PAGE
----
BART conducted a quality-of-life enforcement demographic study that was released Feb. 21.
The report was requested by BART director Janice Li to analyze potential disparities in quality-of-life enforcement between racial demographics. Quality-of-life enforcements are designed to enhance customer and ridership experience, according to a BART staff presentation.
“The purpose of this presentation should be to provide a data-driven account for the way BART resources, particularly law enforcement, are deployed and the benefits to our ridership and system safety,” Li said in her request.
Quality-of-life indicators include cleanliness, safety and fare evasion, according to the BART presentation. Riders can receive quality-of-life citations for breaking the BART code of conduct, which includes eating, smoking, vagrancy and vandalizing BART property.
The data released included the percentages of those from various ethnic backgrounds who were charged by BART police for quality-of-life citations. In 2019, 46% of riders who were cited for lack of proof of payment identified as Black, according to the BART presentation.
Fifty percent of those who were cited for breaking the code of conduct in 2019 identify as Black, according to the presentation. Twenty-four percent of those cited identify as white.
In the report, 40% of BART Police Department sworn officers were white, nearly double the number of Black officers, according to the presentation. Twenty-three percent of their officers were Hispanic.
“As the Chief of the BART Police Department I have made it a priority that we continue to build a culture of progressive and equitable policing,” said BART Police Department chief Ed Alvarez in a press release. “We must examine these findings and better understand why they exist and how they relate to the homeless crisis that often leads to quality of life enforcements.”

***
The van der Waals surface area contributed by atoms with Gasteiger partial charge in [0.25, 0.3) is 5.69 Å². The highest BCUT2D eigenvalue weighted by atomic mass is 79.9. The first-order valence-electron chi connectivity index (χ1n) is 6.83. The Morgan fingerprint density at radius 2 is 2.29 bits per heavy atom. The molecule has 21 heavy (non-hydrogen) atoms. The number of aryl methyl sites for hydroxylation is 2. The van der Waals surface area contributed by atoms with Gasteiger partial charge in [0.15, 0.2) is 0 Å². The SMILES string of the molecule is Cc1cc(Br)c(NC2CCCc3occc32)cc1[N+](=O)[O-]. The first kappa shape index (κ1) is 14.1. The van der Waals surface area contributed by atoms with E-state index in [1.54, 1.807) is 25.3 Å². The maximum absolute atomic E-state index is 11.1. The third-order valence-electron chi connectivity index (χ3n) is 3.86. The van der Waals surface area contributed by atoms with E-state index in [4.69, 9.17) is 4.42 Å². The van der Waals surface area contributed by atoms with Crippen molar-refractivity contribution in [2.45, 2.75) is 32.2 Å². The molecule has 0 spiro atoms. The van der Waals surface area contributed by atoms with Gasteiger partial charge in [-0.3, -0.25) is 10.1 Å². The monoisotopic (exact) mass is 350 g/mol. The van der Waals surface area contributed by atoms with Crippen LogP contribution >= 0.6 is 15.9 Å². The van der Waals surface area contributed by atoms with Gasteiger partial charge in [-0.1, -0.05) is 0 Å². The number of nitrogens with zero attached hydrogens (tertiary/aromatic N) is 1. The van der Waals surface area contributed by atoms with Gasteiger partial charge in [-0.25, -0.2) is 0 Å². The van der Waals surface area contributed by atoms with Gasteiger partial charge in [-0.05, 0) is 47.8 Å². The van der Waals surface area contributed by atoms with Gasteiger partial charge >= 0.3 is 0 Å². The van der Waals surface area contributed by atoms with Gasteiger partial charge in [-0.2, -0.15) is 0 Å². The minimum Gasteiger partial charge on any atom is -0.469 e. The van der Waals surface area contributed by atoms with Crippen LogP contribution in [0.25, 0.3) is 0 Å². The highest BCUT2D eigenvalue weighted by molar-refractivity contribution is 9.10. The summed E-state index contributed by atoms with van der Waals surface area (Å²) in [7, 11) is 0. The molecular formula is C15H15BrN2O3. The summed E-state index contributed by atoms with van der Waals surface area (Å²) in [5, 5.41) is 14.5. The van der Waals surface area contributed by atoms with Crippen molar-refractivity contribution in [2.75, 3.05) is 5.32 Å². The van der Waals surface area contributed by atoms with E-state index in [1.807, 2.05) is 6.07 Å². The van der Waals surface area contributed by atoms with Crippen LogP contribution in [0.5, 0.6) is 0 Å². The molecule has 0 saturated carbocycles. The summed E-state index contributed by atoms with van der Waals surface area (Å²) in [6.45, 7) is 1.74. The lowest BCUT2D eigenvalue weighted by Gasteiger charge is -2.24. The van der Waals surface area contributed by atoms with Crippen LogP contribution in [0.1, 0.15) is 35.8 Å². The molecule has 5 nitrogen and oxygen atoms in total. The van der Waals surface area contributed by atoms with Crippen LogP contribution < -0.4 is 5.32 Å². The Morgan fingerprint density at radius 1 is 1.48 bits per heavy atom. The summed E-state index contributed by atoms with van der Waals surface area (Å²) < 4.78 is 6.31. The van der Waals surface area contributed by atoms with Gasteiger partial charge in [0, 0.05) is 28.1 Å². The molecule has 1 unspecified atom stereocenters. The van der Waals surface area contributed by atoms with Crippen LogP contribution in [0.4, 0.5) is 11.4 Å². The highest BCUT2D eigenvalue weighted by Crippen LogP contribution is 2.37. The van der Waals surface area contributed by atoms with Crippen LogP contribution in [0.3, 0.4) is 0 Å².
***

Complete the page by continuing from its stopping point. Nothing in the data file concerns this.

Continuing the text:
BART Police Department is participating in the Local and Regional Government Alliance on Race and Equity, or GARE, training program, which guides officers to advance racial equity, according to the BART press release.
BART departments have signed on for a year of training with GARE. The training will focus on skill-building and making connections with impacted citizens.
Additional data will be released by April 1, 2023, in accordance with AB 953, the Racial and Identity Profiling Act. This report will include detailed data on other factors such as sexual orientation and English language fluency in addition to race, according to the BART presentation.
“We acknowledge the data suggests there are disparities identified by the data and it is concerning to people,” the BART presentation concluded. “The BART Police Department also recognizes there are many interconnected contributing factors that play some role in producing these disparities, many of which are unable to be influenced solely by our Department and are instead issues that must be addressed by society as a whole.”